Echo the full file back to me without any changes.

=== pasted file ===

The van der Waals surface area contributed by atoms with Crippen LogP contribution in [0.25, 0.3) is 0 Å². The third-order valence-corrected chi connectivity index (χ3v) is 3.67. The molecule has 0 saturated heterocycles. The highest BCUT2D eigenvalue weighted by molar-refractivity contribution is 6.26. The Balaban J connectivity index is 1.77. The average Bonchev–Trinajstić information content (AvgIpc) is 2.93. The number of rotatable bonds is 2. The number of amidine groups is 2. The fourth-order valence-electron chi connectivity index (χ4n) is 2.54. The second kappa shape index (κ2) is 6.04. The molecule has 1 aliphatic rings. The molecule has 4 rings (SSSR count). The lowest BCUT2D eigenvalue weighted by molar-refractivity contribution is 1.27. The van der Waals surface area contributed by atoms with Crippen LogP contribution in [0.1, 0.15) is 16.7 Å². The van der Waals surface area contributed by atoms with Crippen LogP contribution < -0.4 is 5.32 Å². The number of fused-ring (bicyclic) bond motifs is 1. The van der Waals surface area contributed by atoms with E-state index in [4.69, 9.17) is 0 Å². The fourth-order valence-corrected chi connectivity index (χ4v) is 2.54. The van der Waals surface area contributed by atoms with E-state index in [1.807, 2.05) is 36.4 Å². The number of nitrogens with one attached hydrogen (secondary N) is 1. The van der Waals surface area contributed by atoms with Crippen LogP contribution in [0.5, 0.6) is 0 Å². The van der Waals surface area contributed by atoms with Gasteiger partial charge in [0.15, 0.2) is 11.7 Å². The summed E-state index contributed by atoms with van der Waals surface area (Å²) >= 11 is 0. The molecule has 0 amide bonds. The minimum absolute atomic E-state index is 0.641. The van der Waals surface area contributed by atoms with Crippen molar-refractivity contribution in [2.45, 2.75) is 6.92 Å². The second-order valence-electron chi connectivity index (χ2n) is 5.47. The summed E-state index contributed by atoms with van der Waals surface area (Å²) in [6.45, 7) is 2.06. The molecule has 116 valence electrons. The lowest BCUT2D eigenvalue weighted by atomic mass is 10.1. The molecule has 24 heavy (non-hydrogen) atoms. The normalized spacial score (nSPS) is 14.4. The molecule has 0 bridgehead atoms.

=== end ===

The van der Waals surface area contributed by atoms with Crippen LogP contribution in [0.25, 0.3) is 0 Å². The third-order valence-corrected chi connectivity index (χ3v) is 3.67. The molecule has 0 saturated heterocycles. The highest BCUT2D eigenvalue weighted by molar-refractivity contribution is 6.26. The Balaban J connectivity index is 1.77. The average Bonchev–Trinajstić information content (AvgIpc) is 2.93. The number of rotatable bonds is 2. The number of amidine groups is 2. The fourth-order valence-electron chi connectivity index (χ4n) is 2.54. The second kappa shape index (κ2) is 6.04. The molecule has 1 aliphatic rings. The molecule has 4 rings (SSSR count). The lowest BCUT2D eigenvalue weighted by molar-refractivity contribution is 1.27. The van der Waals surface area contributed by atoms with Crippen LogP contribution in [0.1, 0.15) is 16.7 Å². The van der Waals surface area contributed by atoms with Crippen LogP contribution < -0.4 is 5.32 Å². The number of fused-ring (bicyclic) bond motifs is 1. The van der Waals surface area contributed by atoms with E-state index in [4.69, 9.17) is 0 Å². The fourth-order valence-corrected chi connectivity index (χ4v) is 2.54. The van der Waals surface area contributed by atoms with E-state index in [1.807, 2.05) is 36.4 Å². The number of nitrogens with one attached hydrogen (secondary N) is 1. The van der Waals surface area contributed by atoms with Crippen LogP contribution in [0.5, 0.6) is 0 Å². The van der Waals surface area contributed by atoms with Gasteiger partial charge in [0.15, 0.2) is 11.7 Å². The summed E-state index contributed by atoms with van der Waals surface area (Å²) >= 11 is 0. The molecule has 0 amide bonds. The minimum absolute atomic E-state index is 0.641. The van der Waals surface area contributed by atoms with Crippen molar-refractivity contribution in [2.45, 2.75) is 6.92 Å². The second-order valence-electron chi connectivity index (χ2n) is 5.47. The summed E-state index contributed by atoms with van der Waals surface area (Å²) in [6.45, 7) is 2.06. The molecule has 116 valence electrons. The lowest BCUT2D eigenvalue weighted by atomic mass is 10.1. The molecule has 24 heavy (non-hydrogen) atoms. The normalized spacial score (nSPS) is 14.4. The molecule has 0 bridgehead atoms.